Over at Broken Toys, Scott is understandably a bit skeptical regarding whether this behavior can be generalized (assuming the term "complete crack monkeys" denotes skepticism). But there is a shred of truth to the existence of a post-video game cognitive haze, is there not? Other anecdotal evidence provided in the story:
What are your experiences? Any ideas about whether these effects are amplified or muted in MMOGs? Any good paper references from the cog psych folks?
WoW has sold 600,000 units in the the US and ANZAC countries and broken the region's concurrent user number records, with more than 200K during the holidays.
A small datapoint about the regulation of MMOGs:
Korean consumer protection authorities are expanding their investigation of MMOG companies poor consumer satisfaction levels and complaints of abusive terms of service, poor quality, etc. Ten companies are now involved. This comes on the back of complaints filed last year by consumer rights groups.
Extract from the Korean Herald below the fold.
My local supermarket recently removed some of the seasonal goods they had in stock, and took the opportunity to move a bunch of other stuff around. The dips are where the milk was, the milk is where the cheese was, the cheese is where the eggs were, the eggs are where the cereal was and the cereal is where the seasonal good were.
There are reasons why supermarkets do this. If you're looking for stuff you want, you may see stuff you didn't want (but do now) or stuff you didn't even know they sold. People hate it, but the supermarkets all do it because it works.
Virtual worlds have chunks of content that people don't want or don't know about. Could the above psychological technique be usefully employed to breathe life into such content? I know players would complain about it, but does that matter? Shoppers complain about what supermarkets do, but that doesn't stop them from doing it...
A recent, eloquent essay by Sue Thomas ("Walter Ong and the problem of writing about LambdaMOO") provokes earlier questions about the meaning of the MMO experience in an online world (e.g. TN's "The MMO Divide", "Socially (Charged) Software") and on how to talk about them (e.g. "Ye Olde Disciplinary Punch-and-Judy Show"). It strikes me that a basic challenge for the virtual universe lies in how hard it is to communicate about their insides to the outside. MMOs would seem to be a particularily difficult instance because of how they entwine "performance" (and fiction) with function. Relatedly, Sue wrote:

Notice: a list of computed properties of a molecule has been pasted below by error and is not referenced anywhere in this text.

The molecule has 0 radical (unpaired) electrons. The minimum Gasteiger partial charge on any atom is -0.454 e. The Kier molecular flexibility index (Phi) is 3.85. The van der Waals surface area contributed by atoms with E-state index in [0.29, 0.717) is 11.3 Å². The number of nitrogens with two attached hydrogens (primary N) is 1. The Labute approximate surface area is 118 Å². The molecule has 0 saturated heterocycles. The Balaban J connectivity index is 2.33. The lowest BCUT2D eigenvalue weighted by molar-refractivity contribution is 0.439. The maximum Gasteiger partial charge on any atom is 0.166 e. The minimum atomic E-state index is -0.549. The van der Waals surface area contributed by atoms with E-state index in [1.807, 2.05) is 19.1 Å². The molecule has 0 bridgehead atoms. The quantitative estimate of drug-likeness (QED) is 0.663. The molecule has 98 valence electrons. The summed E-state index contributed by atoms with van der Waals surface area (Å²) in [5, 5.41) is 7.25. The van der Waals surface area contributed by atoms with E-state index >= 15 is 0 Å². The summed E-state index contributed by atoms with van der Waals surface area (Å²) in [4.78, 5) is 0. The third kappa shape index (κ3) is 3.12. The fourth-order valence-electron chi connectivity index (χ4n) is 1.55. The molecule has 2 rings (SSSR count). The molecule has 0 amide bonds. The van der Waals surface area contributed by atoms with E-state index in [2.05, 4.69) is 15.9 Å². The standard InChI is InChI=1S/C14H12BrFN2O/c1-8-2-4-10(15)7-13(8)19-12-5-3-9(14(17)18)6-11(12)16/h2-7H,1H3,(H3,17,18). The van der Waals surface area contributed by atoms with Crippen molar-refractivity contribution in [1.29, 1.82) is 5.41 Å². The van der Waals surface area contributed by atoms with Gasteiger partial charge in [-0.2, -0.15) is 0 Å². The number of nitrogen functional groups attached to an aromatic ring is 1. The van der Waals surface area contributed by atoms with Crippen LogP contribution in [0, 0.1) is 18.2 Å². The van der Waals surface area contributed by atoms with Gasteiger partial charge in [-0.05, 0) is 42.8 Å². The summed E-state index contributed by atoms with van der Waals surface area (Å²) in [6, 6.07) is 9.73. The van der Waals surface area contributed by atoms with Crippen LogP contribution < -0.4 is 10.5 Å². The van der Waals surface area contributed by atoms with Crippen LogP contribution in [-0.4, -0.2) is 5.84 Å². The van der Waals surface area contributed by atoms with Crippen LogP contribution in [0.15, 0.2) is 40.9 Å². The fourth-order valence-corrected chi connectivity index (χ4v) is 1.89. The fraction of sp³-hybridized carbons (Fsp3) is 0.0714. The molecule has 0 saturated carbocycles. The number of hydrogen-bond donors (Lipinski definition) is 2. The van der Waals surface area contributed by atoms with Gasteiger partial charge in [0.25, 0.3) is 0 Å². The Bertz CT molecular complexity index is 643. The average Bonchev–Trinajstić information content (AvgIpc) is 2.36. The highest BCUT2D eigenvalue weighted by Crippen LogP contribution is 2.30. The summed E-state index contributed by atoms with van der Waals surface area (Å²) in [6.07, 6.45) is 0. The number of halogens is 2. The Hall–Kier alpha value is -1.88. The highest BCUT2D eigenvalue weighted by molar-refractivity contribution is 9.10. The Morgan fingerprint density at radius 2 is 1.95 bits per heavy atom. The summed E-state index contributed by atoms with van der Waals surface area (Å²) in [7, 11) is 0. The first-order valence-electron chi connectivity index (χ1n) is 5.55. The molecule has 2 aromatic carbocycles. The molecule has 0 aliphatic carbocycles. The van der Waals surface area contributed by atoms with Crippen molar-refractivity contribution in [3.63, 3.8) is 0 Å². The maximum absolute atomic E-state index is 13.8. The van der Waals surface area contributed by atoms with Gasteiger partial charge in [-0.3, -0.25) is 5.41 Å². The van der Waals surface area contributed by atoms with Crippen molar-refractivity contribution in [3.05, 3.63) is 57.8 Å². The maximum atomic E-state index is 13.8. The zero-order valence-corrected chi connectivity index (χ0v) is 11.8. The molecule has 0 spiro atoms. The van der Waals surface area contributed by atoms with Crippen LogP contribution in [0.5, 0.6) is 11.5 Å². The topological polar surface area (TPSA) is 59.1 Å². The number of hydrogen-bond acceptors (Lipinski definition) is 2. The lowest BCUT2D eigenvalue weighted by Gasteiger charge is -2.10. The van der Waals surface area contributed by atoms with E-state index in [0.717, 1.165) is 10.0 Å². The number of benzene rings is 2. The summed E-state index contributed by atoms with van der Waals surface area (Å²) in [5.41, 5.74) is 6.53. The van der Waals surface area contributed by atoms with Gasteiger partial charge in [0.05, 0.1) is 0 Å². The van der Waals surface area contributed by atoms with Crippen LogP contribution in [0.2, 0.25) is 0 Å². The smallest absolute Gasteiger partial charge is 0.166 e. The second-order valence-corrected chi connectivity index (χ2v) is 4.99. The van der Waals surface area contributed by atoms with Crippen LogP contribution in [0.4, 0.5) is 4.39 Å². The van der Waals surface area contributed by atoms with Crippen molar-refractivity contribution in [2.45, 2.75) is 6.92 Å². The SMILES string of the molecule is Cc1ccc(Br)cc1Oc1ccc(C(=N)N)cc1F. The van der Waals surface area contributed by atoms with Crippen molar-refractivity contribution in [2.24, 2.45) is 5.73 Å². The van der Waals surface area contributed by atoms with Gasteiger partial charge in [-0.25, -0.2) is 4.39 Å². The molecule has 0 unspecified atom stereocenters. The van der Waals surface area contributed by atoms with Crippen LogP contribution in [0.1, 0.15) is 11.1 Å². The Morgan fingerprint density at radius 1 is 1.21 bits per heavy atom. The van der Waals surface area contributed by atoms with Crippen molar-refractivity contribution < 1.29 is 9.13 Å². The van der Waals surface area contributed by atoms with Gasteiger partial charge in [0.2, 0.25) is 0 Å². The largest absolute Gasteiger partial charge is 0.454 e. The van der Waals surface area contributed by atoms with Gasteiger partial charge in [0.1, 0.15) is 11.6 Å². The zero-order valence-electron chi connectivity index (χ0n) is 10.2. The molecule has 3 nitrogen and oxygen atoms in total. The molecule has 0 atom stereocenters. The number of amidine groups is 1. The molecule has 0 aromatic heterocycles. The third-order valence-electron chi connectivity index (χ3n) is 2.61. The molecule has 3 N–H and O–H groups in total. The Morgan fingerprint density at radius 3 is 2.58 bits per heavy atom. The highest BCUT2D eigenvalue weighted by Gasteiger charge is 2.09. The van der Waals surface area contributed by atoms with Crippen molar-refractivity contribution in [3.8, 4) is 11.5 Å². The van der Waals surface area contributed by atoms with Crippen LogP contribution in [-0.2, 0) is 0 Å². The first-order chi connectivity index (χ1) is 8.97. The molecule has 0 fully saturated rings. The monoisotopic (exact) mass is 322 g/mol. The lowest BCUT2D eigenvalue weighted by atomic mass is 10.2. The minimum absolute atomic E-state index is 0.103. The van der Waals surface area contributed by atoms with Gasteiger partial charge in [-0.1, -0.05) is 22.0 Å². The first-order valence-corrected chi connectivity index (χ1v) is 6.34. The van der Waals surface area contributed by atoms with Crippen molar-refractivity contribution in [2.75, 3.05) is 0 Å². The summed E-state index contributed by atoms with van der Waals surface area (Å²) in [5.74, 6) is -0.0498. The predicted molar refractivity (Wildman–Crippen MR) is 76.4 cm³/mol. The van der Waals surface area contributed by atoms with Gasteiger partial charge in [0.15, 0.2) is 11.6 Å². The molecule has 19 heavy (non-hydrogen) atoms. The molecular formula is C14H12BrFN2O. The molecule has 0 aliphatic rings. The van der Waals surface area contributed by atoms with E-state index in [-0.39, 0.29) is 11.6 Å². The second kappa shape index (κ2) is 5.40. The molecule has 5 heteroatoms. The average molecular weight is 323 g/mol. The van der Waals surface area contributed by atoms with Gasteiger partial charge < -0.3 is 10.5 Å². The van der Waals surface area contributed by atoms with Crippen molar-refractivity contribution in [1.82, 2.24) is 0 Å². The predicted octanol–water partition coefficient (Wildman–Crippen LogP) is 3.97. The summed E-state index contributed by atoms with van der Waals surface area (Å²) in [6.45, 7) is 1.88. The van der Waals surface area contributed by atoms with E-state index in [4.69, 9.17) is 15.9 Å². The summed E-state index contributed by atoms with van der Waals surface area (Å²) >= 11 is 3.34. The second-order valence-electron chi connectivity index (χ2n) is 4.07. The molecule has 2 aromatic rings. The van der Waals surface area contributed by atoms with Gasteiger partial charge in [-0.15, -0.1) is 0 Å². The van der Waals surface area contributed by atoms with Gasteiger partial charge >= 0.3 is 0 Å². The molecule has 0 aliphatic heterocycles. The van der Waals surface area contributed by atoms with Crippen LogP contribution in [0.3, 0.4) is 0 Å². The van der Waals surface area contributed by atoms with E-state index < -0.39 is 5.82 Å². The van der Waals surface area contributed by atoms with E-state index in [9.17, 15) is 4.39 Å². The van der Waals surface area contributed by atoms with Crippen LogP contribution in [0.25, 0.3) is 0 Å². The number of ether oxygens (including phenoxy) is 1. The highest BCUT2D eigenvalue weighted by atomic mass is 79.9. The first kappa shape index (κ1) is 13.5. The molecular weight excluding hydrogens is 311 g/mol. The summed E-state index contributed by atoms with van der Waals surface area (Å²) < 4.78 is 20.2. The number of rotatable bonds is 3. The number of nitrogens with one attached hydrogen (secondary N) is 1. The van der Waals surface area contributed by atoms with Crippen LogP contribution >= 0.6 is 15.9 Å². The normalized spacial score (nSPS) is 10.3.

it is impossible to convey exactly how it is for each of us as we venture into that very idiosyncratic negotiation between the real and virtual. As Erik Davis wrote about the text-based virtual world LambdaMOO as early as 1994 "In a space where everyone is at once person and persona, identity itself becomes a performance art."
At times it almost seems like there is a bidding war over which country can given the most to support relief work in Asia following the recent tsunami. Well, now Britannia has joined the race. That is, the good people of Ultima Online can now make donations of UO gold to vendors set up by ‘Crazy Joe’. According to his site the gold will be eBay’ed and the cash donated to the Red Cross.
05/01/04 Update: Thanks to Cory for pointing out a news item which states that eBay have pulled the UO Gold auctions on the basis that they do not allow individuals to hold auctions on behalf of charities. Hmm – so will the Red Cross get a UO account, will EA exchange the Gold and pony up the cash,,,
What's the point in making predictions unless they are graded? Clearly it's time to shine the harsh light of history on my fearless 2004 predictions that were posted on January 2nd of last year. Read on for the predictions and the grades:
Many players of today's virtual worlds may not realise it, but there are actually two strategies for resetting "used" content. The more familiar one is respawning, whereby an object or mobile or puzzle is restored to some variation on its original state after a period of time. Sophisticated versions of this can involve spawning different things depending on the current world state (for example sheep instead of wolves).
The other strategy for resetting is the sudden reset, also known as the groundhog day approach. In this, it's not individual content items (or linked collections of them) that are respawned, but the entire virtual world. The advantage is that quests, puzzles and game-like content can be far more complex and intertwined, because they don't have to be unpicked a thread at a time. World-altering events can occur - cave systems flooding, mines collapsing, volcanoes erupting - which have so many causal effects that it would be impossible to follow every one through to undo it. The disadvantage, of course, is that everyone has to be dumped out of the virtual world while it resets, which inevitably occurs just at the precise moment you really rather wish it wouldn't.
How about a hybrid approach?
There has been a fair amount of press in the last week or so about Louisiana's attempt to lure video game development via tax credits. Broadly speaking, tax credits to capitalize and drive development of industries in new areas is an old idea: biotech, automobile manufacturing, and a raft of other places and spaces. In fact, Louisiana has already tried it with the film industry - with enough success, apparently, for it to proceed with this experiment.
This offers us the opportunity to parse the video game industry...